Admittedly, the right long ago abandoned any semblance of a workable foreign policy in favor of brash, aggressive, aggrieved nationalism. But their recent freakout over President Obama bowing to the Japanese Emperor is pretty lame, even for them. The major problem seems to be that they think that such a bow is somehow a sign of submission, but this isn't really the case among Japanese. Indeed, it couldn't be. The Japanese Emperor and the U.S. President are of roughly equal rank--they're both heads of state--and in Japan, a bow is a sign of respect that is shared among equals. From my understanding, in fact, Japanese have different bows for different settings, levels of formality, and disparities of rank, though I'm hardly well-versed enough to explain them all.
One could chalk this up to ignorance, but I do think that the right needs to understand the importance of cultural sensitivity in a way they simply do not now. Indeed, many on the right would snigger at such an assertion and complain about political correctness, but this sidesteps the issue. Political correctness involves using language to make it more difficult to discuss and fix social problems, and its use by (usually well-intentioned) left-leaning academics was memorably exploded by David Foster Wallace in Authority and American Usage. But there's a difference between calling the disabled "differently abled" and calling black folks African-American rather than, well, any number of things. The latter is showing respect to the wishes of a community, and the former is condescension in order to make the speaker feel better about him- or herself.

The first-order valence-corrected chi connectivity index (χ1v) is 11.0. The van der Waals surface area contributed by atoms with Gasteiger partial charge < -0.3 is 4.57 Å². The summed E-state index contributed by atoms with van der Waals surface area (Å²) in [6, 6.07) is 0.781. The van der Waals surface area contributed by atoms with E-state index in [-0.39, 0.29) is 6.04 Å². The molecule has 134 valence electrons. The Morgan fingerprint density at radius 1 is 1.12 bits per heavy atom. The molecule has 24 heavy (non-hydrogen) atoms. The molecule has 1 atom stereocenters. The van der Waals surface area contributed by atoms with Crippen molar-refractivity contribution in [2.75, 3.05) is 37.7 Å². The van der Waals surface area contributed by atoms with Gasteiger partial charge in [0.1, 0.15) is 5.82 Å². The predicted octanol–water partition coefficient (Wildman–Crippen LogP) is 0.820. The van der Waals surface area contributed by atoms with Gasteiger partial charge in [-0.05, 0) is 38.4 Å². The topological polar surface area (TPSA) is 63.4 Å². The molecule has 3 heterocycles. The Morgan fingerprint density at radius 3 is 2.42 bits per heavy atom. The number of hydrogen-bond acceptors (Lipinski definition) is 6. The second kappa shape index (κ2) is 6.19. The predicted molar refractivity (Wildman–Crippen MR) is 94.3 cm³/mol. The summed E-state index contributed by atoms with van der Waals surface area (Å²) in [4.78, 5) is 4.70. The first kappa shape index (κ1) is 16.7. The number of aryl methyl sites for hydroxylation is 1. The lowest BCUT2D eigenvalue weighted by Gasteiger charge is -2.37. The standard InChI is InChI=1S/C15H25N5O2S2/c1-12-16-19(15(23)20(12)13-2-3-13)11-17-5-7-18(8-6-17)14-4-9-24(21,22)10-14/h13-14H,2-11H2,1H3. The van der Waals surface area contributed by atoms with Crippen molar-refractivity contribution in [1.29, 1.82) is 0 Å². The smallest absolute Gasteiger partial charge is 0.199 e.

Bowing to the head of state in a country where that is a tradition is an example of respect--of, dare I say, cultural sensitivity. Refusing to do so would be something of an insult, and those who would condemn Obama for something like this are, as always, coming at these issues from a place of extreme nervousness and insecurity rather than strength. Respecting other people and other cultures doesn't diminish America, though refusing to do so would, for it would make us look arrogant and petulant. It doesn't diminish America in any way for the President and the Emperor of Japan to exchange bows. But I suppose it doesn't diminish Washington Times editors for making a silly political point out of it, as they already occupy the bottom of the barrel, as it were.
The Man, The Myth, The Bio
- East Bay, California, United States
- Problem: I have lots of opinions on politics and culture that I need to vent. If I do not do this I will wind up muttering to myself, and that's only like one or two steps away from being a hobo. Solution: I write two blogs. A political blog that has some evident sympathies (pro-Obama, mostly liberal though I dissent on some issues, like guns and trade) and a culture blog that does, well, cultural essays in a more long-form manner. My particular thing is taking overrated things (movies, mostly, but other things too) down a peg and putting underrated things up a peg. I'm sort of the court of last resort, and I tend to focus on more obscure cultural phenomena.